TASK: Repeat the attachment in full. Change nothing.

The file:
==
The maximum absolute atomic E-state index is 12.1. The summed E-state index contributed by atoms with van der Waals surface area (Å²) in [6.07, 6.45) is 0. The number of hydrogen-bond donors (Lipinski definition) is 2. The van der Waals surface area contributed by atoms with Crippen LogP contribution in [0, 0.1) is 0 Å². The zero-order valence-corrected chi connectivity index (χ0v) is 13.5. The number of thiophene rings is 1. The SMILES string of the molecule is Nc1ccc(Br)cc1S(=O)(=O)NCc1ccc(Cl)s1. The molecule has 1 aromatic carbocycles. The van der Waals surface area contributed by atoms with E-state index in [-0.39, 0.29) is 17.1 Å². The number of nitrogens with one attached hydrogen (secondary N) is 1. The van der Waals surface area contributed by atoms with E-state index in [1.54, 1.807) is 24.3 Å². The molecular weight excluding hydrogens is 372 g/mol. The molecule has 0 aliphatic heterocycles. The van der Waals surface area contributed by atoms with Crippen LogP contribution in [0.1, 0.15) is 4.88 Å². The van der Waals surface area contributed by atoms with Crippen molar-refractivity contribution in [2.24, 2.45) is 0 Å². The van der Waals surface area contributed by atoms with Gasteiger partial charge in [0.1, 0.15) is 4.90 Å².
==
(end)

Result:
The maximum absolute atomic E-state index is 12.1. The summed E-state index contributed by atoms with van der Waals surface area (Å²) in [6.07, 6.45) is 0. The number of hydrogen-bond donors (Lipinski definition) is 2. The van der Waals surface area contributed by atoms with Crippen LogP contribution in [0, 0.1) is 0 Å². The zero-order valence-corrected chi connectivity index (χ0v) is 13.5. The number of thiophene rings is 1. The SMILES string of the molecule is Nc1ccc(Br)cc1S(=O)(=O)NCc1ccc(Cl)s1. The molecule has 1 aromatic carbocycles. The van der Waals surface area contributed by atoms with E-state index in [-0.39, 0.29) is 17.1 Å². The number of nitrogens with one attached hydrogen (secondary N) is 1. The van der Waals surface area contributed by atoms with E-state index in [1.54, 1.807) is 24.3 Å². The molecular weight excluding hydrogens is 372 g/mol. The molecule has 0 aliphatic heterocycles. The van der Waals surface area contributed by atoms with Crippen LogP contribution in [0.1, 0.15) is 4.88 Å². The van der Waals surface area contributed by atoms with Crippen molar-refractivity contribution in [2.24, 2.45) is 0 Å². The van der Waals surface area contributed by atoms with Gasteiger partial charge in [0.1, 0.15) is 4.90 Å².